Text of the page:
By RYAN DUNN
BOWLING GREEN — An anonymous letter writer who called himself “The Olde Bastard” threatened in September to blow up North Baltimore Schools. He mailed a similar note to village police a few days later.
That second letter carried the trace imprint of his signature: Dwight W. Bower.
Bower, 58, of Cygnet, was sentenced Tuesday in Wood County Common Pleas Court to two years in prison for his handwritten, threatening messages.
The letters said Bower “can’t wait to blow up your (expletive) schools” and promised he would “burn, mutilate & destroy anything anyone has.”
On Tuesday, Bower stood calmly in court. He required headphones to hear the proceedings.
Judge Robert Pollex referred to Bower’s mental illness while sentencing him on the second-degree felony charge of inducing panic. He credited Bower with 260 days served in jail. Bower had pleaded guilty to the charge in April.
Defense attorney William Stephenson did not mention mental illness, but described Bower as an outsider who deserves sympathy.
Stephenson portrayed Bower as responding suddenly to “incessant humiliations.”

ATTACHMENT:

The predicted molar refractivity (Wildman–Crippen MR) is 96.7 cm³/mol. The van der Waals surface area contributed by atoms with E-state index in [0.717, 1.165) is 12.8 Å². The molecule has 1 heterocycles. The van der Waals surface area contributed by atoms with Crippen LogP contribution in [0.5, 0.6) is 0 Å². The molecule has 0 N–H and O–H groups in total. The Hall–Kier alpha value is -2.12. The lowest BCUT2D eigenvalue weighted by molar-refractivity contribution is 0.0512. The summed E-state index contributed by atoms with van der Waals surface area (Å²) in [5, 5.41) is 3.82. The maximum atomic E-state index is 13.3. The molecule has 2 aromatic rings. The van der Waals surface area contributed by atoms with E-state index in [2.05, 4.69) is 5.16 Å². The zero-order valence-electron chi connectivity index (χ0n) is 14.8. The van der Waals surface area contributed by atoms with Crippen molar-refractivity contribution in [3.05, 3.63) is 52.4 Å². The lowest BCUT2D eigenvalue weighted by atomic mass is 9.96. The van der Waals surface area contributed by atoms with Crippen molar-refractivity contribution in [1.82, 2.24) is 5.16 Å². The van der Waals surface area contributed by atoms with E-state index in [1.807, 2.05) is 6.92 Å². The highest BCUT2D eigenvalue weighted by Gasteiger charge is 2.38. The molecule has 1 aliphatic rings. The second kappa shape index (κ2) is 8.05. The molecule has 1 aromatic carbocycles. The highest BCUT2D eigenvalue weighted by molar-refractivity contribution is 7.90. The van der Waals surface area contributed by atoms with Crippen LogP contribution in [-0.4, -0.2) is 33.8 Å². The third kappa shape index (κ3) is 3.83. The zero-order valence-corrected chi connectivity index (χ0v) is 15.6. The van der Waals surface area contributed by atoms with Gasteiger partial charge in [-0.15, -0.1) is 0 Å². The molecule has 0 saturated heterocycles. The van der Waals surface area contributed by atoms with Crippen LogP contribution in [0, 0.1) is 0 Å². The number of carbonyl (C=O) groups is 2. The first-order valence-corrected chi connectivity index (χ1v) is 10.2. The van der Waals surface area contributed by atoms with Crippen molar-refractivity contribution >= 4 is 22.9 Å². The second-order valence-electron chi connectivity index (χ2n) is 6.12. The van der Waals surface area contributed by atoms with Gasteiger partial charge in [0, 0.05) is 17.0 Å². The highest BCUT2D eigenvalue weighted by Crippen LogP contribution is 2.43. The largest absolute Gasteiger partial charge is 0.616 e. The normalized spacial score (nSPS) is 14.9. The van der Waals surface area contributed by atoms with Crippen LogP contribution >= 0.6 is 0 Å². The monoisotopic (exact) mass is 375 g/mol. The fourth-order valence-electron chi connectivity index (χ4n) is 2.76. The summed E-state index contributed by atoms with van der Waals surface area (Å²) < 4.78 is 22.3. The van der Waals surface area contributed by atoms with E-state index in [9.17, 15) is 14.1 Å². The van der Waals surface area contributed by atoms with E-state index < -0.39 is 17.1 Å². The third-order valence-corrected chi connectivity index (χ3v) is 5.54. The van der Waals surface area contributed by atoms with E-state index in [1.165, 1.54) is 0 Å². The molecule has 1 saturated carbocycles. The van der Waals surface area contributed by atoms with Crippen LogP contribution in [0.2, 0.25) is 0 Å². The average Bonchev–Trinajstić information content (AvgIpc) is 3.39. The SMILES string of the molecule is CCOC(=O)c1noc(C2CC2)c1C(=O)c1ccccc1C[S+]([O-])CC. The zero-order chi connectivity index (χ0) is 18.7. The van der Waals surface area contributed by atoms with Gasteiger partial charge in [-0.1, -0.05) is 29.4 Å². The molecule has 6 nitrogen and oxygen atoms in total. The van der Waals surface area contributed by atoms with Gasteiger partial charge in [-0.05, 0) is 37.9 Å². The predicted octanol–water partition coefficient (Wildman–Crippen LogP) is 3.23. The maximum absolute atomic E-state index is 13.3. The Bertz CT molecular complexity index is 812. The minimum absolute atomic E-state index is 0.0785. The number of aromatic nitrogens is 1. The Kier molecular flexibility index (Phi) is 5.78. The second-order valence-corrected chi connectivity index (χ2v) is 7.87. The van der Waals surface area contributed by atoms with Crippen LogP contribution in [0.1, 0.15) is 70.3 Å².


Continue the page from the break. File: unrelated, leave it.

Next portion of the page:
“Mr. Bower has lived his entire life without a criminal charge of any kind, until this happened,” Stephenson said.
Bower apologized to Judge Pollex and asked for treatment.
The prosecution acknowledged Bower’s clear criminal record, but said he deserves a prison sentence.
Bower caused psychological harm to children who grew fearful of attending school, said Gwen Howe-Gebers, chief assistant prosecutor.
The threats affected hundreds of North Baltimore students, village Police Chief Allan Baer said after the hearing. Eighty-six students did not attend school the next day, Baer said.
Bower is a graduate of North Baltimore High School.
After the threatening letters were received, law enforcement conducted large sweeps of school buildings and buses.
Investigators later found the trace imprint of Bower’s signature on the letter sent to police. Bower had signed his name on another piece of paper while it was on top of the threatening letter, Baer said.
Police arrested Bower three weeks after the threats. They found no explosives in his home, Baer said.
The Wood County Sheriff’s Office, Hancock County Sheriff’s Office, and the state Bureau of Criminal Investigation and Identification assisted with the case, Baer said.
“Everyone had a vested interest in the safety of our residents, and it was amazing,” Baer said.